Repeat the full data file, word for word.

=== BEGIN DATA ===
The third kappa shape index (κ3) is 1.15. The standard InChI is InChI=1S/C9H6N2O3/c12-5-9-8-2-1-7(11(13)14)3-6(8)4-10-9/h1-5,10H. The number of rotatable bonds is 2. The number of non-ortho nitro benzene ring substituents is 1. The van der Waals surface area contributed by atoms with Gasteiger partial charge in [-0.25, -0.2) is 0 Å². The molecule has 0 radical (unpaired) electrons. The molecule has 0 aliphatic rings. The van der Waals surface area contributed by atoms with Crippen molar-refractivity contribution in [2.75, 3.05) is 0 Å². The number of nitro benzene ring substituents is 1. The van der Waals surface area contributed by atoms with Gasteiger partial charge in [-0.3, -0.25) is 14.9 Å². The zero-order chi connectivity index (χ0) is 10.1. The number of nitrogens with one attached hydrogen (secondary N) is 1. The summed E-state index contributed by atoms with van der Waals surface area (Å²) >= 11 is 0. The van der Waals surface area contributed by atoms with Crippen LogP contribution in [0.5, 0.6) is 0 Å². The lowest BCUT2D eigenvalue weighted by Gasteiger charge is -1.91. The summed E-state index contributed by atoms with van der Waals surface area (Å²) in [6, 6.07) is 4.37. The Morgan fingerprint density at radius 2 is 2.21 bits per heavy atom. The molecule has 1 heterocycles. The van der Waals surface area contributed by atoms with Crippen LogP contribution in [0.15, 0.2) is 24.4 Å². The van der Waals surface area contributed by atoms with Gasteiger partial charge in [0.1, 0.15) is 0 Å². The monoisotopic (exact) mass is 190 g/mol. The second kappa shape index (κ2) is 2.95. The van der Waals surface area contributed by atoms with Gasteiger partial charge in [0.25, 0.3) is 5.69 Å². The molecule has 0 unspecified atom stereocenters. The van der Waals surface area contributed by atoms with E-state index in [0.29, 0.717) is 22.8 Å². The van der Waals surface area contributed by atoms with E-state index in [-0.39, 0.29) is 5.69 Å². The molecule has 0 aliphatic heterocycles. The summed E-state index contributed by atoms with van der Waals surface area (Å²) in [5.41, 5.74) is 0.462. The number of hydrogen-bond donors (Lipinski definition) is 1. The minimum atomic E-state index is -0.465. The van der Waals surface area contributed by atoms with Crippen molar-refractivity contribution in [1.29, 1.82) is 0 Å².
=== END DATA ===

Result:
The third kappa shape index (κ3) is 1.15. The standard InChI is InChI=1S/C9H6N2O3/c12-5-9-8-2-1-7(11(13)14)3-6(8)4-10-9/h1-5,10H. The number of rotatable bonds is 2. The number of non-ortho nitro benzene ring substituents is 1. The van der Waals surface area contributed by atoms with Gasteiger partial charge in [-0.25, -0.2) is 0 Å². The molecule has 0 radical (unpaired) electrons. The molecule has 0 aliphatic rings. The van der Waals surface area contributed by atoms with Crippen molar-refractivity contribution in [2.75, 3.05) is 0 Å². The number of nitro benzene ring substituents is 1. The van der Waals surface area contributed by atoms with Gasteiger partial charge in [-0.3, -0.25) is 14.9 Å². The zero-order chi connectivity index (χ0) is 10.1. The number of nitrogens with one attached hydrogen (secondary N) is 1. The summed E-state index contributed by atoms with van der Waals surface area (Å²) >= 11 is 0. The van der Waals surface area contributed by atoms with Crippen LogP contribution in [0.5, 0.6) is 0 Å². The lowest BCUT2D eigenvalue weighted by Gasteiger charge is -1.91. The summed E-state index contributed by atoms with van der Waals surface area (Å²) in [6, 6.07) is 4.37. The Morgan fingerprint density at radius 2 is 2.21 bits per heavy atom. The molecule has 1 heterocycles. The van der Waals surface area contributed by atoms with Crippen LogP contribution in [0.15, 0.2) is 24.4 Å². The van der Waals surface area contributed by atoms with Gasteiger partial charge in [0.1, 0.15) is 0 Å². The monoisotopic (exact) mass is 190 g/mol. The second kappa shape index (κ2) is 2.95. The van der Waals surface area contributed by atoms with Gasteiger partial charge in [0.25, 0.3) is 5.69 Å². The molecule has 0 unspecified atom stereocenters. The van der Waals surface area contributed by atoms with E-state index in [0.29, 0.717) is 22.8 Å². The van der Waals surface area contributed by atoms with E-state index in [-0.39, 0.29) is 5.69 Å². The molecule has 0 aliphatic heterocycles. The summed E-state index contributed by atoms with van der Waals surface area (Å²) in [5.41, 5.74) is 0.462. The number of hydrogen-bond donors (Lipinski definition) is 1. The minimum atomic E-state index is -0.465. The van der Waals surface area contributed by atoms with Crippen molar-refractivity contribution in [1.29, 1.82) is 0 Å².